If Medicare for All had been in force, hundreds of thousands killed by COVID would be alive

Black-healthcare-worker-sits-exhausted-on-steps-outside-Brooklyn-Hospital-Center-NY-040120-by-Tayfun-Coskun-Anadolu-Agency, If Medicare for All had been in force, hundreds of thousands killed by COVID would be alive, National News & Views
An exhausted healthcare worker sits on the steps outside the Brooklyn Hospital Center in New York on April 1, 2020, as the COVID pandemic raged. – Photo: Tayfun Coskun, Anadolu Agency

by Jake Johnson

A new report by the consumer advocacy group Public Citizen makes the case that the United States’ fragmented for-profit health care system hampered the nation’s coronavirus response “at every turn.” This resulted in millions of COVID-19 infections and hundreds of thousands of deaths that likely would have been prevented under a Medicare for All system.

Titled “Unprepared for COVID-19: How the Pandemic Makes the Case for Medicare for All,” the report by Eagan Kemp builds off a recent analysis showing that around 40 percent of U.S. COVID-19 infections and 33 percent of virus deaths are associated with uninsurance, which was high before the pandemic and soared last year as mass layoffs threw millions off their employer-provided coverage. The growing uninsured rate has hit frontline workers particularly hard.

“The reality is that our for-profit health care system put the U.S. at a dangerous disadvantage and hindered rapid response,” Public Citizen’s report reads. “It has also meant millions of Americans have contracted COVID-19 unnecessarily and hundreds of thousands of deaths could have been prevented.”

“Under Medicare for All, everyone would have consistent coverage regardless of their employment status or employer,” the report continues. “And because Americans would have their choice of providers, instead of facing the narrow networks their employers choose for them, they would face fewer challenges getting care, especially during a pandemic where some hospitals and providers are overwhelmed by demand.”

The case for Medicare for All, as Public Citizen argues in its report, has only grown stronger since 2019, with the coronavirus pandemic further exposing the private system’s fundamental and deadly flaws as well as the rapacity of the insurance and pharmaceutical industries.

If the U.S. had in place a single-payer system that provided everyone in the country with comprehensive health care for free at the point of service – as proposed by supporters of Medicare for All – “the U.S. would finally be able to ensure sufficient funding for public health, including future pandemics,” and “the nation could finally begin addressing massive health disparities in a comprehensive way,” the report argues.

“As the pandemic has shown, everyone depends on the health care system throughout their lives,” the report adds. “Whether we face a public health emergency like a global pandemic or simply need to meet routine medical needs, Medicare for All would ensure necessary treatments are available to everyone regardless of their ability to pay.”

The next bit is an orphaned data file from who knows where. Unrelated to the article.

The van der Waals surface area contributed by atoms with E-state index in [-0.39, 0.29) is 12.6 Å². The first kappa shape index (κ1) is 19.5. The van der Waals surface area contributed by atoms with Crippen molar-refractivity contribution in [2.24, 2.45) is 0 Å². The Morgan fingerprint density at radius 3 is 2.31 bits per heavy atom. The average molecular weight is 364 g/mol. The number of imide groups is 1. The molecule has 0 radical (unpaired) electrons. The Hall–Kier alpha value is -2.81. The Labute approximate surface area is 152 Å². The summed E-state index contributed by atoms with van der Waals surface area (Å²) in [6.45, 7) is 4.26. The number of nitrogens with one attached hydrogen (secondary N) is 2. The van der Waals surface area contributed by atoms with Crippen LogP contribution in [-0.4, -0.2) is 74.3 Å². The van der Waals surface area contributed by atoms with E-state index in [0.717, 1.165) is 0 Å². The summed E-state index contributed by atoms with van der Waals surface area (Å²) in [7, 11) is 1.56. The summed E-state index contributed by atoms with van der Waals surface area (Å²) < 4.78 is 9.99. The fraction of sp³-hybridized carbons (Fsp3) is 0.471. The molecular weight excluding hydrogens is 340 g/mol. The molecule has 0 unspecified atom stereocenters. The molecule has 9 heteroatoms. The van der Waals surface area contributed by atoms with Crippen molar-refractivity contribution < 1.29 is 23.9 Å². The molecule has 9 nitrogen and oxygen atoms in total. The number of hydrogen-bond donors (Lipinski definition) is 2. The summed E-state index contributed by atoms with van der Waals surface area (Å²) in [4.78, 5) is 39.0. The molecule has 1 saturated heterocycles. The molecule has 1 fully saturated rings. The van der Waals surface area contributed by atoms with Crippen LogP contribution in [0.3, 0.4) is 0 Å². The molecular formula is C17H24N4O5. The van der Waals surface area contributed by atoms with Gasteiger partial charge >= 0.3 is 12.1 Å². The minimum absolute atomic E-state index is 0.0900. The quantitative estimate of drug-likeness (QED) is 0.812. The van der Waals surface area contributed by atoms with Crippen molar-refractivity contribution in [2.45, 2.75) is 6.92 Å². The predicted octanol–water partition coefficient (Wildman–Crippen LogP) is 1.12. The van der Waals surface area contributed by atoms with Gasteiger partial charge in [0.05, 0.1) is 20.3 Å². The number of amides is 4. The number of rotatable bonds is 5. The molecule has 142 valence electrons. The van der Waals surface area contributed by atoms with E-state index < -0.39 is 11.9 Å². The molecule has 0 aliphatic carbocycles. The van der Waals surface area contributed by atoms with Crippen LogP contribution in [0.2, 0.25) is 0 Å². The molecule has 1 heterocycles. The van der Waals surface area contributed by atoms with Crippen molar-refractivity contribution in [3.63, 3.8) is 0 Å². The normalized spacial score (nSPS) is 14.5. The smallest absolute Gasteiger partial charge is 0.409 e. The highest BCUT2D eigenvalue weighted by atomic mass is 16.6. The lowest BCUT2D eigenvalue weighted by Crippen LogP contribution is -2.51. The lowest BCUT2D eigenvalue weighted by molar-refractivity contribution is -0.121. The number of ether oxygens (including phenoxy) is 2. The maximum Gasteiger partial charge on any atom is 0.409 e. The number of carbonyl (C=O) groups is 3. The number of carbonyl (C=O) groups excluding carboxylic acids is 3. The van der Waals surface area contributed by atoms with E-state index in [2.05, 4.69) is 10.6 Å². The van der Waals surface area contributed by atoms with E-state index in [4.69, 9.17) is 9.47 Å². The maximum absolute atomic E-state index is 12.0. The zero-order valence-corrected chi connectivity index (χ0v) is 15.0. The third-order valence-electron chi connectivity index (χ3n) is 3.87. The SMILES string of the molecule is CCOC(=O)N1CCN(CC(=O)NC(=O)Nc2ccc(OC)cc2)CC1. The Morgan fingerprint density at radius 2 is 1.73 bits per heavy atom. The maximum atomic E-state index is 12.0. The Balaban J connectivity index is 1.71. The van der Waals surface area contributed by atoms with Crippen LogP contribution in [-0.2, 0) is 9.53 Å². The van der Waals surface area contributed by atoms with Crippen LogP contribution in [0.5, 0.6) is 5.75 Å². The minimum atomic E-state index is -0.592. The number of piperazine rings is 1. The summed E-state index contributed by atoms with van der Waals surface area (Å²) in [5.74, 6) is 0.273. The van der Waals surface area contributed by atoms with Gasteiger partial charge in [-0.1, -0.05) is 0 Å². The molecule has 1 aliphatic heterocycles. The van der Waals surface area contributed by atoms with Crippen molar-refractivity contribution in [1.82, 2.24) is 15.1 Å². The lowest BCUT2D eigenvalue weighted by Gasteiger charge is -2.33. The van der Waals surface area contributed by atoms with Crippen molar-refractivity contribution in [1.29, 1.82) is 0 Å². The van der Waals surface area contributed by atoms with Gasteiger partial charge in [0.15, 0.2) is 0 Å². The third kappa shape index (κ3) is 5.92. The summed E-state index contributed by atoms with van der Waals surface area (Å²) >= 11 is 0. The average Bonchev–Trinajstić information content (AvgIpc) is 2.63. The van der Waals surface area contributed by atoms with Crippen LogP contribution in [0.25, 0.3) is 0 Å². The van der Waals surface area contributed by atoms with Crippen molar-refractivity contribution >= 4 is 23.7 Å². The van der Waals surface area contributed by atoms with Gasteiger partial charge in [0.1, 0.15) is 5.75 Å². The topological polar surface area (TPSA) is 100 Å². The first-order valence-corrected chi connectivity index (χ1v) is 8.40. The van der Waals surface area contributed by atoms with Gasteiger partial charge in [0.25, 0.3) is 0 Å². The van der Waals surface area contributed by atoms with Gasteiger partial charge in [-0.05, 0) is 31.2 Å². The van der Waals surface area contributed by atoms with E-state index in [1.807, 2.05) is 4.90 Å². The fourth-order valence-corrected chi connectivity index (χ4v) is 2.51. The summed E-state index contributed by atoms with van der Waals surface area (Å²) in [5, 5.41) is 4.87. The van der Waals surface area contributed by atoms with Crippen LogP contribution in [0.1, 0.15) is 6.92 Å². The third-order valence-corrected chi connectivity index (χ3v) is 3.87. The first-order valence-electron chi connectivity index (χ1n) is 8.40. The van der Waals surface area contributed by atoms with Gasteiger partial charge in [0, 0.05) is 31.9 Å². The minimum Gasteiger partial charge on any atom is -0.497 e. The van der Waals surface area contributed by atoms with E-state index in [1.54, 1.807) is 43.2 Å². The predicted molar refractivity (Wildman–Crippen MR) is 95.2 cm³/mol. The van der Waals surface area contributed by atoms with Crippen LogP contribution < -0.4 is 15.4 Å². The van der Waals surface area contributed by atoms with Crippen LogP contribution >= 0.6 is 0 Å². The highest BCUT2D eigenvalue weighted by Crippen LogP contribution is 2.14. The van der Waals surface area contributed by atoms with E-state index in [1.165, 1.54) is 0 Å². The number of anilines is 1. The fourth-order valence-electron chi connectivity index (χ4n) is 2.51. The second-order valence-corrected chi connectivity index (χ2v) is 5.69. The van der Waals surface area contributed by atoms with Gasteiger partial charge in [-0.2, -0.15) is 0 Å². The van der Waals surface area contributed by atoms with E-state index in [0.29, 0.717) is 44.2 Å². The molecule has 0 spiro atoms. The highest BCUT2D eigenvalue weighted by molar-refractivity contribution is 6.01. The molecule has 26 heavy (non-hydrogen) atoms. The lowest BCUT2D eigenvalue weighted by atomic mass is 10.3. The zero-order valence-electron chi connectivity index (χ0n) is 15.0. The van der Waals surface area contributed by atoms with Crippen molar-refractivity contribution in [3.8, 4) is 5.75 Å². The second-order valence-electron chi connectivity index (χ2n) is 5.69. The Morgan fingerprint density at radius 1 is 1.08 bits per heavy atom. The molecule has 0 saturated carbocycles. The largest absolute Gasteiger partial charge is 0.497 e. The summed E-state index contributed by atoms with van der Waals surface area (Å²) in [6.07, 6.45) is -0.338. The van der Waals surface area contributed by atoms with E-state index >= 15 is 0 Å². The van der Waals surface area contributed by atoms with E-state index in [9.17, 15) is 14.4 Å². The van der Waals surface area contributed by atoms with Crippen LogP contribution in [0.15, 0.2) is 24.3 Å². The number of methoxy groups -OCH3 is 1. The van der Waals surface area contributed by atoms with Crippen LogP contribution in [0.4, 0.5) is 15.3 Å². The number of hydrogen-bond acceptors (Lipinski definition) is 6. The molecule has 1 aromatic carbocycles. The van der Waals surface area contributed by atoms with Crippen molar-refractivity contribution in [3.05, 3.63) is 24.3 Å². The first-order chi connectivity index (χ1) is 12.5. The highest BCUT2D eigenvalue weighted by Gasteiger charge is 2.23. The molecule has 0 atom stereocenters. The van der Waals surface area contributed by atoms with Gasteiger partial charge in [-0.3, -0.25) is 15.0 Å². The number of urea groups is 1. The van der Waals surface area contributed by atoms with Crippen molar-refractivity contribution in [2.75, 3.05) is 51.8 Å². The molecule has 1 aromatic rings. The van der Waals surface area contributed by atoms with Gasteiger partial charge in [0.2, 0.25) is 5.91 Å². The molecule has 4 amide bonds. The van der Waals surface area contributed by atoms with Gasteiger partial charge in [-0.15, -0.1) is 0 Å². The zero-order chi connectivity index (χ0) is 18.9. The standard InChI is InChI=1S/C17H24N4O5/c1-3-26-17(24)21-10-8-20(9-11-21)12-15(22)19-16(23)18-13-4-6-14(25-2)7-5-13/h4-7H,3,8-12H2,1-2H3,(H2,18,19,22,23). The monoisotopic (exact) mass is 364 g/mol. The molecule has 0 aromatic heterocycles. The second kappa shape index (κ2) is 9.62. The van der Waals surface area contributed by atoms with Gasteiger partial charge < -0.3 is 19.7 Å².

Kemp, Public Citizen’s health care policy advocate and the author of the new report, said in a statement that the “pandemic has shown how wide the gaps in our health care system remain and how easy it is for families to fall through them.”

“We need to be prepared for the next pandemic, and we can’t be under the current for-profit system. The time has come for a health care system that guarantees health care for everyone in the U.S.,” Kemp said. “The time has come for Medicare for All.”

“How is it possible that the United States, the richest country in the world, is the only major country that does not guarantee health care to our residents?”

Public Citizen’s report came one day before Reps. Pramila Jayapal, D-Washington, and Debbie Dingell, D-Michigan, introduced the Medicare for All Act of 2021, which is expected to broadly resemble single-payer legislation that Jayapal sponsored in 2019.

The bill proposed a two-year transition to a Medicare for All system that would provide dental, vision, reproductive health, mental health, long-term care and other services, with no out-of-pocket costs attached.

“The state of our health care system is absolutely atrocious,” Jayapal told reporters on the eve of the bill’s release over two years ago. “How is it possible that the United States, the richest country in the world, is the only major country that does not guarantee health care to our residents?”

The case for Medicare for All, as Public Citizen argues in its report, has only grown stronger since 2019, with the coronavirus pandemic further exposing the private system’s fundamental and deadly flaws as well as the rapacity of the insurance and pharmaceutical industries.

“The COVID-19 pandemic showed just how greedy private insurers are, as they were reporting record profits because they were paying out far less in claims due to millions of Americans delaying care,” Kemp writes. “This disparity highlights just how little value insurers are bringing to the health care system despite how much they cost consumers and the health care system in general.”

While Congress recently approved a significant expansion of Affordable Care Act subsidies with the goal of helping more people afford insurance in the marketplace, Kemp contends that “the scope of the reforms is limited and so Americans will continue to struggle without a comprehensive solution like Medicare for All.”

“Under Medicare for All,” Kemp concludes, “our health care system would focus on health and wellbeing instead of generating profit and revenue for wealthy insurers.”

Jake Johnson is a staff writer at Common Dreams, where this story first appeared. Follow him on Twitter @johnsonjakep.